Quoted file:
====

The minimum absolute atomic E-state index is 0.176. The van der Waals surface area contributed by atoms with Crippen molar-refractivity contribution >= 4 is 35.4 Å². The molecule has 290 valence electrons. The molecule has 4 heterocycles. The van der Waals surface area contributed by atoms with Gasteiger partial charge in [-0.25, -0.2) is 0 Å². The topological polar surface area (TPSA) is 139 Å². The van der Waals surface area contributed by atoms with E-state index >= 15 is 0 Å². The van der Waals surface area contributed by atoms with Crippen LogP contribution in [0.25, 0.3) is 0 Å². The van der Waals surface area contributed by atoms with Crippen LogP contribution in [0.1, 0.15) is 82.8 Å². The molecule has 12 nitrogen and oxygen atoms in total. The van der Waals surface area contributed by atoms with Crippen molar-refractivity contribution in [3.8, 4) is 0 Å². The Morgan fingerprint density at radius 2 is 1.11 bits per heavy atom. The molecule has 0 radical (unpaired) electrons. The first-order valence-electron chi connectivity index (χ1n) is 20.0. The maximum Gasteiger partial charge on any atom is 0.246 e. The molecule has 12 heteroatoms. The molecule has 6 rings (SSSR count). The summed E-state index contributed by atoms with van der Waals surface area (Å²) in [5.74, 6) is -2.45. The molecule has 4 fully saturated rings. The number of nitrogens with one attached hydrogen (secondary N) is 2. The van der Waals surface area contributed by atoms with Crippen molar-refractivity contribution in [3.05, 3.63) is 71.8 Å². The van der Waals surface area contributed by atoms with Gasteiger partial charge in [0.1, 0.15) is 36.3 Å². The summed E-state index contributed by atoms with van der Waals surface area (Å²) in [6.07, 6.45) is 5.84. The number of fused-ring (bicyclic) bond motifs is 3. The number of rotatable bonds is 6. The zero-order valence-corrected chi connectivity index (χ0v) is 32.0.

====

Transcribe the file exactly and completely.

The minimum absolute atomic E-state index is 0.176. The van der Waals surface area contributed by atoms with Crippen molar-refractivity contribution >= 4 is 35.4 Å². The molecule has 290 valence electrons. The molecule has 4 heterocycles. The van der Waals surface area contributed by atoms with Gasteiger partial charge in [-0.25, -0.2) is 0 Å². The topological polar surface area (TPSA) is 139 Å². The van der Waals surface area contributed by atoms with E-state index >= 15 is 0 Å². The van der Waals surface area contributed by atoms with Crippen LogP contribution in [0.25, 0.3) is 0 Å². The van der Waals surface area contributed by atoms with Crippen LogP contribution in [0.1, 0.15) is 82.8 Å². The molecule has 12 nitrogen and oxygen atoms in total. The van der Waals surface area contributed by atoms with Crippen molar-refractivity contribution in [3.8, 4) is 0 Å². The Morgan fingerprint density at radius 2 is 1.11 bits per heavy atom. The molecule has 0 radical (unpaired) electrons. The first-order valence-electron chi connectivity index (χ1n) is 20.0. The maximum Gasteiger partial charge on any atom is 0.246 e. The molecule has 12 heteroatoms. The molecule has 6 rings (SSSR count). The summed E-state index contributed by atoms with van der Waals surface area (Å²) in [5.74, 6) is -2.45. The molecule has 4 fully saturated rings. The number of nitrogens with one attached hydrogen (secondary N) is 2. The van der Waals surface area contributed by atoms with Crippen molar-refractivity contribution in [3.05, 3.63) is 71.8 Å². The van der Waals surface area contributed by atoms with Gasteiger partial charge in [0.1, 0.15) is 36.3 Å². The summed E-state index contributed by atoms with van der Waals surface area (Å²) in [6.07, 6.45) is 5.84. The number of fused-ring (bicyclic) bond motifs is 3. The number of rotatable bonds is 6. The zero-order valence-corrected chi connectivity index (χ0v) is 32.0.